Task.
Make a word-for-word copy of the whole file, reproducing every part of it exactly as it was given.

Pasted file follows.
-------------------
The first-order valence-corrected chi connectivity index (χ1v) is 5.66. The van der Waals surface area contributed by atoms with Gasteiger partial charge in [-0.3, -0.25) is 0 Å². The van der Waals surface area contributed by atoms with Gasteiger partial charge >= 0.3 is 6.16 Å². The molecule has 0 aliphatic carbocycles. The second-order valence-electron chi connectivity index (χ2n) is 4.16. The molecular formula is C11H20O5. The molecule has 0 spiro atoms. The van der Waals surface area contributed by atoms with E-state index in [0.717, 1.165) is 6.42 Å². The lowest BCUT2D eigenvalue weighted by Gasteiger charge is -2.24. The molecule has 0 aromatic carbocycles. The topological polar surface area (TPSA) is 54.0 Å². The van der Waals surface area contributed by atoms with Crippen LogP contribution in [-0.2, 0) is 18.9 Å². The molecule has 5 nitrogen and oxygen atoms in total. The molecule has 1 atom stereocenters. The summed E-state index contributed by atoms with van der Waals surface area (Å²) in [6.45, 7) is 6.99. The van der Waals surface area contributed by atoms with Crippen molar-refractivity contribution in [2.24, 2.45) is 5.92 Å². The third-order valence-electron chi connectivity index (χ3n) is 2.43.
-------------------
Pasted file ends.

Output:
The first-order valence-corrected chi connectivity index (χ1v) is 5.66. The van der Waals surface area contributed by atoms with Gasteiger partial charge in [-0.3, -0.25) is 0 Å². The van der Waals surface area contributed by atoms with Gasteiger partial charge >= 0.3 is 6.16 Å². The molecule has 0 aliphatic carbocycles. The second-order valence-electron chi connectivity index (χ2n) is 4.16. The molecular formula is C11H20O5. The molecule has 0 spiro atoms. The van der Waals surface area contributed by atoms with E-state index in [0.717, 1.165) is 6.42 Å². The lowest BCUT2D eigenvalue weighted by Gasteiger charge is -2.24. The molecule has 0 aromatic carbocycles. The topological polar surface area (TPSA) is 54.0 Å². The van der Waals surface area contributed by atoms with Crippen LogP contribution in [-0.2, 0) is 18.9 Å². The molecule has 5 nitrogen and oxygen atoms in total. The molecule has 1 atom stereocenters. The summed E-state index contributed by atoms with van der Waals surface area (Å²) in [6.45, 7) is 6.99. The van der Waals surface area contributed by atoms with Crippen molar-refractivity contribution in [2.24, 2.45) is 5.92 Å². The third-order valence-electron chi connectivity index (χ3n) is 2.43.